Tag Archives: canadian refugee law

Canadian Refugee Law 101 – Essential Resources

19 Oct

The recent interest in Canadian refugee law, sparked by the arrival of a boat full of Sri Lankan migrants off the west coast of Canada, has led to a renewed debate about whether Canada is too “lax” about refugees.

An important element missing from the debate is a basic understanding of  how the refugee process works in Canadian law. Below is a basic list of resources (web sites) to learn more about this topic.

1.0 The basic legal framework for Canadian refugee law is contained in the Immigration and Refugee Protection Act.

2.0 Canada’s international obligations to protect refugees arise from the 1951 Refugee Convention and its 1967 Protocol, which Canada became a party to on June 4, 1969.

3.0 A great resource to understanding how Canada’s refugee process works is the Immigration and Refugee Board of Canada website.

4.0 The Canadian Council for Refugees website advocates on behalf of refugees in Canada and does an excellent job of highlighting the key issues which refugees face.

5.0 Canadian refugee law does not operate within a vacuum but is influenced by and influences the body of international refugee law. There are numerous sites which place Canadian refugee law within an international context. Some sites of note are a Guide to International Refugee Law Resources on the web by Elisa Mason. Ms. Mason has also prepared other resource guides on the topic of refugee law which are detailed and useful.

6.0 The website of the United Nations High Commissioner for Refugees (UNHCR) is, of course, an essential website for anyone trying to understand the complex laws and processes which govern the rights of refugees.

The above list is only a beginning but should provide a basic overview.

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Deportations on the increase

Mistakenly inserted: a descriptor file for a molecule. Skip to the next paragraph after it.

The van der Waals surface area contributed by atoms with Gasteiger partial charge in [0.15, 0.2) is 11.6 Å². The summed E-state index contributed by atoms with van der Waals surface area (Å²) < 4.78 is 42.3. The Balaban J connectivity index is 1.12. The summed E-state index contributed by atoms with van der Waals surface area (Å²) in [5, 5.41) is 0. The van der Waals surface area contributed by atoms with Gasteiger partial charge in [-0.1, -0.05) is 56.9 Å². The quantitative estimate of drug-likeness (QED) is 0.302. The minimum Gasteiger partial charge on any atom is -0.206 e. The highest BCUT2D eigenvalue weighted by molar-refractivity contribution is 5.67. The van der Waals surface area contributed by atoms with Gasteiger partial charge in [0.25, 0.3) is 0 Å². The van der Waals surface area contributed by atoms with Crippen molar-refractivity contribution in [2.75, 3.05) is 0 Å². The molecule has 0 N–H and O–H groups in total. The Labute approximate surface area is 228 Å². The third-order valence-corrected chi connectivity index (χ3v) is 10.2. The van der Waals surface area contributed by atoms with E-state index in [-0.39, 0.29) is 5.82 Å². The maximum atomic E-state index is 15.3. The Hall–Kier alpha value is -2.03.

13 Oct

A recent story in the media notes that deportations from Canada are on the increase. In a recent report, the Canada Border Services Agency noted that deportations from Canada had increased from 8,361 in 1999 to 12,732 in 2008. This is not surprising given the increased enforcement powers provided in the Immigration and Refugee Protecion Act (IRPA) in June 2002 and the creation of the Canada Border Services Agency in December 2003.

A brief review of the CBSA’s Reports on Plans and Priorites for 2005-2006 and 2009-2010, shows that spending on the enforcement area was projected to rise from approximately $158,729,000 (in 2004-05) to $326,392,000 (in 2006-07) to $367,145,000 (in 2011-12). The reports are at the CBSA site.

Critics of this heightened focus on enforcement (including myself) have often raised concerns about the fairness of the deportation process and the human rights risks which deportees face upon return to their countries of origin. This is not to say that no one should be deported but rather, that in many cases, the process followed makes it impossible for failed refugee claimants, overstays and others to get the facts of their case before a decision maker.

Janet Dench, Executive Director, of the Canadian Council for Refugees notes:

The Canadian Council for Refugees says the figures debunk the widely held notion that Canada is a haven for asylum seekers.

“This totally contradicts people who continue to say in the media that claimants are never deported from Canada. Once you put your foot on Canadian soil, you can stay here forever,” said Janet Dench, the council’s executive director.

“These facts contradict it and that’s what people who work with refugees know — that this is a daily business, a daily experience that claimants are very routinely removed from Canada.”

Refugee advocates and others have repeatedly noted that in the context of failed refugee claimants, the decision making process of the Immigration and Refuge Board is flawed.